Pakistan appoint new captain
Mohammad Yousuf to replace Younis Khan for test series against New Zealand.
Last Modified: 11 Nov 2009 17:03 GMT

Mohammad Yousuf is Pakistan's new captain [GALLO/GETTY]
The Pakistan Cricket Board has announced that middle-order batsman Mohammad Yousuf will replace Younis Khan as Pakistan captain for the test series against New Zealand.

After rejecting his resignation last month, the PCB appointed Younis as captain through the 2011 World Cup, provided he remains fit and in form.

Pakistan lost a limited-overs series to New Zealand 2-1 in Abu Dhabi, United Arab Emirates, on Monday, sparking criticism of Younis before the three-test series begins in New Zealand later this month.

"Mr. Younis Khan has requested a break from international cricket and hence will skip test series against New Zealand,'' the PCB said.

"Mr. Yousuf has been named captain and (wicketkeeper) Kamran Akmal as his deputy.''

Leadership questions

Former test cricketers had questioned Younis' leadership qualities as Pakistan surprisingly left out Yousuf from the series decider against New Zealand in Abu Dhabi.

Younis himself could score only 0, 19 and 3 in the three innings as Pakistan batsmen struggled on placid wickets of Sheikh Zayed Stadium.

There were also reports of rift between Younis and some of the senior players soon after Pakistan lost in the semifinals of the Champions Trophy, also against New Zealand, last month.

Shahid Afridi, Younis' deputy in one-dayers, had said few players had problems with Younis and he had informed both PCB chairman Ijaz Butt and Younis about this.

Younis replaced Shoaib Malik as captain after Pakistan lost the one-day series against Sri Lanka at home earlier this year.

He responded with a triple century in his first test as regular Pakistan skipper in Karachi before the Sri Lankan team had to cut short its visit when gunmen attacked the team bus in Lahore on the third day of the second test on March 3.

Under Younis' leadership, Pakistan lost the one-day series against Australia in the United Arab Emirates and also lost both limited overs and test series in Sri Lanka.

World Cup victory

However, Younis successfully led Pakistan to victory in the Twenty20 World Cup before he quit the shortest format of the game and Afridi was named captain for T20.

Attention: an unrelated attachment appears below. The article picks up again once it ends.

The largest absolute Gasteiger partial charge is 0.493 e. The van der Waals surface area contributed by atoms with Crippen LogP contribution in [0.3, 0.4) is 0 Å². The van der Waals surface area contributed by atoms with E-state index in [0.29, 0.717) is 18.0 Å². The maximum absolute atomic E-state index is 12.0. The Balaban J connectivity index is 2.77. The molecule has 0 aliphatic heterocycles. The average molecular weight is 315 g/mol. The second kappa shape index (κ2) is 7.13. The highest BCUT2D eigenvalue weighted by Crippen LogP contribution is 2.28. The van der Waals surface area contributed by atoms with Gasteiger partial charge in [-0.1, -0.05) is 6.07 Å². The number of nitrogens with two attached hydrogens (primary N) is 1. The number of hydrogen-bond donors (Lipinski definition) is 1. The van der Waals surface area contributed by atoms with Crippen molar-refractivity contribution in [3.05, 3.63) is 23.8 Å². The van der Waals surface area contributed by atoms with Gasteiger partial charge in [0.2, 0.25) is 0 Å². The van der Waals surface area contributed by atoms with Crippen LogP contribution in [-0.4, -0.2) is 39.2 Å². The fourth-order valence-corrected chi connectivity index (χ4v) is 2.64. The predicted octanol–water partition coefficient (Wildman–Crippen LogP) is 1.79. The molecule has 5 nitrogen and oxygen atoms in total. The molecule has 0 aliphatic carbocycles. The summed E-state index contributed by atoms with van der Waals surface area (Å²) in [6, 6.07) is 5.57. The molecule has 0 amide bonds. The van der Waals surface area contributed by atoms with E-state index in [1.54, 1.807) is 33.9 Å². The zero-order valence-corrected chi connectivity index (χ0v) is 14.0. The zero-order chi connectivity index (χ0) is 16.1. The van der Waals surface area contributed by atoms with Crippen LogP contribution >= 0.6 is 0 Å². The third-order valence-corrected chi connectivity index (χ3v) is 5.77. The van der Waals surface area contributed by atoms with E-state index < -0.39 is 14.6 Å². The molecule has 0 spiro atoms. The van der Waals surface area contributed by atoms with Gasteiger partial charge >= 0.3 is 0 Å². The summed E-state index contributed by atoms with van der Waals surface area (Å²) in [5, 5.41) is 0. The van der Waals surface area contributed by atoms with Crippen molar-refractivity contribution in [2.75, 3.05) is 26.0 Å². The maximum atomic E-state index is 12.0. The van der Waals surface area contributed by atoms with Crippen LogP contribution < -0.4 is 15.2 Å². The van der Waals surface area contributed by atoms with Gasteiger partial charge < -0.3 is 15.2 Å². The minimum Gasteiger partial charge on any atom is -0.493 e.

Former test skipper Inzamam-ul-Haq, who had also criticised Younis for the defeat against New Zealand, said it was PCB's good decision to make Yousuf the captain.

"If Younis feels he needs rest he should be given an opportunity,'' Inzamam told Express television.

The 35-year-old Yousuf had previously led Pakistan in three test matches.

Under his captaincy, Pakistan beat South Africa at home by eight wickets in 2003 before losing both test matches to Australia, in Melbourne in 2004 and in Sydney in 2005.

In 2006, Yousuf scored nine test centuries in a year and broke Viv Richards' world record of most test runs in a year by making 1,788 runs.

He has scored 7,023 runs in 82 test matches at an impressive average of 54.86 with 24 centuries.

"Yousuf should have been made captain after 2006. But even now, after three years, the PCB has made the right decision,'' former chief selector Abdul Qadir said.

"I hope Yousuf manages to unite the team.''

Allegations cleared

Last month, Lower House's Standing Committee on Sports cleared the Pakistan team of any wrongdoing in Champions Trophy defeats to Australia and New Zealand.

However, Younis tendered his resignation in the wake of false match-fixing allegations.

The PCB reinstated Younis as captain, but Qadir said Younis shouldn't have changed his mind.

"I was not expecting Younis to take back his resignation,'' Qadir said.

Outspoken former test fast bowler Sarfraz Nawaz said Younis had run out of options after a poor performance against New Zealand in the one-day series.

"He had no other option but to step aside,'' Nawaz said. "He should now resign as a player, too.''

On Tuesday, Nawaz said Younis should have sacrificed his spot and allowed Afridi to lead Pakistan in the last ODI against the Kiwis.

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